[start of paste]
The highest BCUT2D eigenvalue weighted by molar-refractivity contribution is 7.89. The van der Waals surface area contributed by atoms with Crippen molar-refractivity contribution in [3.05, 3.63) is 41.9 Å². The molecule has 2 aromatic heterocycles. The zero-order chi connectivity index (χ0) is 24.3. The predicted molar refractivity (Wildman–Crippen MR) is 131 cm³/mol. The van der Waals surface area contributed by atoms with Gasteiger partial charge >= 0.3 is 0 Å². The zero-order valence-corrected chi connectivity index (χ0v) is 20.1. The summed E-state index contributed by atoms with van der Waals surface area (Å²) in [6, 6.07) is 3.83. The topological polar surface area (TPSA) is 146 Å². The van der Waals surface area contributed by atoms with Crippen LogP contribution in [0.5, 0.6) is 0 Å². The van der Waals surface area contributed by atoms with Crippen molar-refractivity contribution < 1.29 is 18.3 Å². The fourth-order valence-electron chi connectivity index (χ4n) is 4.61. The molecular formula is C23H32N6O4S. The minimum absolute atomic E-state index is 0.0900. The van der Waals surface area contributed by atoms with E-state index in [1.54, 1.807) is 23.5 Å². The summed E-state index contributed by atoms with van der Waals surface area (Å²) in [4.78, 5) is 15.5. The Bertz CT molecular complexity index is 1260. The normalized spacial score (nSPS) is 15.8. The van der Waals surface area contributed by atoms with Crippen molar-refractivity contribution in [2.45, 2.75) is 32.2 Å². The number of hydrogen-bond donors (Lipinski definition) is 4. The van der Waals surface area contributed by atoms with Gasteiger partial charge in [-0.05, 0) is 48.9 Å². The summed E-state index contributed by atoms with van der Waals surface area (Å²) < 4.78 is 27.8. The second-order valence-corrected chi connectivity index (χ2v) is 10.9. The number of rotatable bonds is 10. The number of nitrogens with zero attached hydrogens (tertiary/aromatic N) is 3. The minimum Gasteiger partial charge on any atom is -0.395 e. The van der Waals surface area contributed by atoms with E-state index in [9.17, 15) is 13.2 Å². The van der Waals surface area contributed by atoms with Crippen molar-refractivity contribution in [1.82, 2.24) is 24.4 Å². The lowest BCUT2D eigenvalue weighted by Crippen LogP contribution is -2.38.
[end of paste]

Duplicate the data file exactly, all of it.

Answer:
The highest BCUT2D eigenvalue weighted by molar-refractivity contribution is 7.89. The van der Waals surface area contributed by atoms with Crippen molar-refractivity contribution in [3.05, 3.63) is 41.9 Å². The molecule has 2 aromatic heterocycles. The zero-order chi connectivity index (χ0) is 24.3. The predicted molar refractivity (Wildman–Crippen MR) is 131 cm³/mol. The van der Waals surface area contributed by atoms with Gasteiger partial charge >= 0.3 is 0 Å². The zero-order valence-corrected chi connectivity index (χ0v) is 20.1. The summed E-state index contributed by atoms with van der Waals surface area (Å²) in [6, 6.07) is 3.83. The topological polar surface area (TPSA) is 146 Å². The van der Waals surface area contributed by atoms with Crippen LogP contribution in [0.5, 0.6) is 0 Å². The van der Waals surface area contributed by atoms with Crippen molar-refractivity contribution < 1.29 is 18.3 Å². The fourth-order valence-electron chi connectivity index (χ4n) is 4.61. The molecular formula is C23H32N6O4S. The minimum absolute atomic E-state index is 0.0900. The van der Waals surface area contributed by atoms with E-state index in [1.54, 1.807) is 23.5 Å². The summed E-state index contributed by atoms with van der Waals surface area (Å²) in [4.78, 5) is 15.5. The Bertz CT molecular complexity index is 1260. The normalized spacial score (nSPS) is 15.8. The van der Waals surface area contributed by atoms with Crippen molar-refractivity contribution in [2.45, 2.75) is 32.2 Å². The number of hydrogen-bond donors (Lipinski definition) is 4. The van der Waals surface area contributed by atoms with Gasteiger partial charge in [-0.05, 0) is 48.9 Å². The summed E-state index contributed by atoms with van der Waals surface area (Å²) < 4.78 is 27.8. The second-order valence-corrected chi connectivity index (χ2v) is 10.9. The number of rotatable bonds is 10. The number of nitrogens with zero attached hydrogens (tertiary/aromatic N) is 3. The minimum Gasteiger partial charge on any atom is -0.395 e. The van der Waals surface area contributed by atoms with E-state index in [9.17, 15) is 13.2 Å². The van der Waals surface area contributed by atoms with Crippen molar-refractivity contribution in [1.82, 2.24) is 24.4 Å². The lowest BCUT2D eigenvalue weighted by Crippen LogP contribution is -2.38.